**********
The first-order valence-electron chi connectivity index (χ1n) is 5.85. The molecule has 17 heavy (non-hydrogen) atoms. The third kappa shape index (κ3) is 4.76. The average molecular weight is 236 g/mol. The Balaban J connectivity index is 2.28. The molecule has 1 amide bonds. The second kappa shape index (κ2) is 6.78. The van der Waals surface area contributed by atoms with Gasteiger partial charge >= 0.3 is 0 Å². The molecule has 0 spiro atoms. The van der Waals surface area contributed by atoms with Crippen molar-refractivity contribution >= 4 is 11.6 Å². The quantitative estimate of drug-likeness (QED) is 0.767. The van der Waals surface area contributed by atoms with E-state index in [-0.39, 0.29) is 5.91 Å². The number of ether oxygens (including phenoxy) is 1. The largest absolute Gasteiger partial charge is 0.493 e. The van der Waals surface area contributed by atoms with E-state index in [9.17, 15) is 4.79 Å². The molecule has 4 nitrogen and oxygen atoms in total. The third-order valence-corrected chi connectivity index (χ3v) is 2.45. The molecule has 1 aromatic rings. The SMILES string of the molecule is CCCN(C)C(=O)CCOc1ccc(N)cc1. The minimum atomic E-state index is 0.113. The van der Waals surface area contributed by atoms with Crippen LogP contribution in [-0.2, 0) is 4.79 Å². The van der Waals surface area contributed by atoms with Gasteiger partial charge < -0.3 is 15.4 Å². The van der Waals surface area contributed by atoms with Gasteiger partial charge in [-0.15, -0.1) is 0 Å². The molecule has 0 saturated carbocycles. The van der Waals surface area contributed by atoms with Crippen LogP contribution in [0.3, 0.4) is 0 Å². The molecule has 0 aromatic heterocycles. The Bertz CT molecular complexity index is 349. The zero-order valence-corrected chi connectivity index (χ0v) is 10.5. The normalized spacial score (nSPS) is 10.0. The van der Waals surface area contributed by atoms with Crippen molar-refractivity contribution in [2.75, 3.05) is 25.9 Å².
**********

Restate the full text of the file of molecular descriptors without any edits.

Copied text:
The first-order valence-electron chi connectivity index (χ1n) is 5.85. The molecule has 17 heavy (non-hydrogen) atoms. The third kappa shape index (κ3) is 4.76. The average molecular weight is 236 g/mol. The Balaban J connectivity index is 2.28. The molecule has 1 amide bonds. The second kappa shape index (κ2) is 6.78. The van der Waals surface area contributed by atoms with Gasteiger partial charge >= 0.3 is 0 Å². The molecule has 0 spiro atoms. The van der Waals surface area contributed by atoms with Crippen molar-refractivity contribution >= 4 is 11.6 Å². The quantitative estimate of drug-likeness (QED) is 0.767. The van der Waals surface area contributed by atoms with E-state index in [-0.39, 0.29) is 5.91 Å². The number of ether oxygens (including phenoxy) is 1. The largest absolute Gasteiger partial charge is 0.493 e. The van der Waals surface area contributed by atoms with E-state index in [9.17, 15) is 4.79 Å². The molecule has 4 nitrogen and oxygen atoms in total. The third-order valence-corrected chi connectivity index (χ3v) is 2.45. The molecule has 1 aromatic rings. The SMILES string of the molecule is CCCN(C)C(=O)CCOc1ccc(N)cc1. The minimum atomic E-state index is 0.113. The van der Waals surface area contributed by atoms with Crippen LogP contribution in [-0.2, 0) is 4.79 Å². The van der Waals surface area contributed by atoms with Gasteiger partial charge < -0.3 is 15.4 Å². The van der Waals surface area contributed by atoms with Gasteiger partial charge in [-0.15, -0.1) is 0 Å². The molecule has 0 saturated carbocycles. The van der Waals surface area contributed by atoms with Crippen LogP contribution in [0.3, 0.4) is 0 Å². The molecule has 0 aromatic heterocycles. The Bertz CT molecular complexity index is 349. The zero-order valence-corrected chi connectivity index (χ0v) is 10.5. The normalized spacial score (nSPS) is 10.0. The van der Waals surface area contributed by atoms with Crippen molar-refractivity contribution in [2.75, 3.05) is 25.9 Å².